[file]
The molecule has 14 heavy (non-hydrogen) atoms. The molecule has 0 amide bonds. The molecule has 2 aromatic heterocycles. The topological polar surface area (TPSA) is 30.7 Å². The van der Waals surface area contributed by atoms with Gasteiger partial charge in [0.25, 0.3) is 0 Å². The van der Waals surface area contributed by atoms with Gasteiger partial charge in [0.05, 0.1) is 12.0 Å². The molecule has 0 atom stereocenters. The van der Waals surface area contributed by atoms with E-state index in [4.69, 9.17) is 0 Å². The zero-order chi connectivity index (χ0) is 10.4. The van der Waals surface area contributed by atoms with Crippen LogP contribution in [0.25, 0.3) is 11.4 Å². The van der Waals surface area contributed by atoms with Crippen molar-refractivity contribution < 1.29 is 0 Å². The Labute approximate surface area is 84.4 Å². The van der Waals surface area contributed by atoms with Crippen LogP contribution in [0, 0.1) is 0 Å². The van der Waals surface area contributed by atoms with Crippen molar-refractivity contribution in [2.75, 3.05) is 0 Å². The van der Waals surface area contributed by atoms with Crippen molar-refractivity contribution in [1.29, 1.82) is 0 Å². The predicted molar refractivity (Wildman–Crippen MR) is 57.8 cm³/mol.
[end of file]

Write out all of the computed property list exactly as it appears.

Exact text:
The molecule has 14 heavy (non-hydrogen) atoms. The molecule has 0 amide bonds. The molecule has 2 aromatic heterocycles. The topological polar surface area (TPSA) is 30.7 Å². The van der Waals surface area contributed by atoms with Gasteiger partial charge in [0.25, 0.3) is 0 Å². The van der Waals surface area contributed by atoms with Gasteiger partial charge in [0.05, 0.1) is 12.0 Å². The molecule has 0 atom stereocenters. The van der Waals surface area contributed by atoms with E-state index in [4.69, 9.17) is 0 Å². The zero-order chi connectivity index (χ0) is 10.4. The van der Waals surface area contributed by atoms with Crippen LogP contribution in [0.25, 0.3) is 11.4 Å². The van der Waals surface area contributed by atoms with Crippen molar-refractivity contribution < 1.29 is 0 Å². The Labute approximate surface area is 84.4 Å². The van der Waals surface area contributed by atoms with Crippen LogP contribution in [0, 0.1) is 0 Å². The van der Waals surface area contributed by atoms with Crippen molar-refractivity contribution in [2.75, 3.05) is 0 Å². The van der Waals surface area contributed by atoms with Crippen molar-refractivity contribution in [1.29, 1.82) is 0 Å². The predicted molar refractivity (Wildman–Crippen MR) is 57.8 cm³/mol.